he humanities are in crisis again, or still. But there is one big exception: digital humanities, which is a growth industry. In 2009, the nascent field was the talk of the Modern Language Association (MLA) convention: “among all the contending subfields,” a reporter wrote about that year’s gathering, “the digital humanities seem like the first ‘next big thing’ in a long time.” Even earlier, the National Endowment for the Humanities created its Office of Digital Humanities to help fund projects. And digital humanities continues to go from strength to strength, thanks in part to the Mellon Foundation, which has seeded programs at a number of universities with large grants—most recently, $1 million to the University of Rochester to create a graduate fellowship.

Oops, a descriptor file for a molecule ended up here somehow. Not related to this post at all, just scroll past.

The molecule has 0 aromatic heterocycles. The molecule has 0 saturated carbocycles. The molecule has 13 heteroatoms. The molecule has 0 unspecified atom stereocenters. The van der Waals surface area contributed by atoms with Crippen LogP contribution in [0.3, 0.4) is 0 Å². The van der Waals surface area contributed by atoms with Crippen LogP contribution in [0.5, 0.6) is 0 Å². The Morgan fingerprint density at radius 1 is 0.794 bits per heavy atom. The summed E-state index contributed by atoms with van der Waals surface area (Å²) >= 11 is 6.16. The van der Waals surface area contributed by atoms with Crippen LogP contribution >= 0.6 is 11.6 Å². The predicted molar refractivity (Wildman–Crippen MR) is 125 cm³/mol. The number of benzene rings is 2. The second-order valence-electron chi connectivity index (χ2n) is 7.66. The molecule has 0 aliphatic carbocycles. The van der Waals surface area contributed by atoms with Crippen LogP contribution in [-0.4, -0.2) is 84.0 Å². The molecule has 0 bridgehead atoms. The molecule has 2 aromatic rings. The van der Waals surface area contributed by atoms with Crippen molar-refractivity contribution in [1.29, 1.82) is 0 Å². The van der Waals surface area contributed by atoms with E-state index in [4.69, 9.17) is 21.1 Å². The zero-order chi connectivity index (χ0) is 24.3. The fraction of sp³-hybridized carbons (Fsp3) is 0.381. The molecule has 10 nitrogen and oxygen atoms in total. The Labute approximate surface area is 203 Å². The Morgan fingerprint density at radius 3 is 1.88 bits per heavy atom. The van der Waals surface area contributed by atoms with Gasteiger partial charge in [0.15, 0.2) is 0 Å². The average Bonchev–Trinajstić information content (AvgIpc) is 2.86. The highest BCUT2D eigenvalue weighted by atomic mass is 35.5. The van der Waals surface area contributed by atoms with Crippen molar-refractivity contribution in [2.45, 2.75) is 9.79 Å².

Despite all this enthusiasm, the question of what the digital humanities is has yet to be given a satisfactory answer. Indeed, no one asks it more often than the digital humanists themselves. The recent proliferation of books on the subject—from sourcebooks and anthologies to critical manifestos—is a sign of a field suffering an identity crisis, trying to determine what, if anything, unites the disparate activities carried on under its banner. “Nowadays,” writes Stephen Ramsay in Defining Digital Humanities, “the term can mean anything from media studies to electronic art, from data mining to edutech, from scholarly editing to anarchic blogging, while inviting code junkies, digital artists, standards wonks, transhumanists, game theorists, free culture advocates, archivists, librarians, and edupunks under its capacious canvas.”
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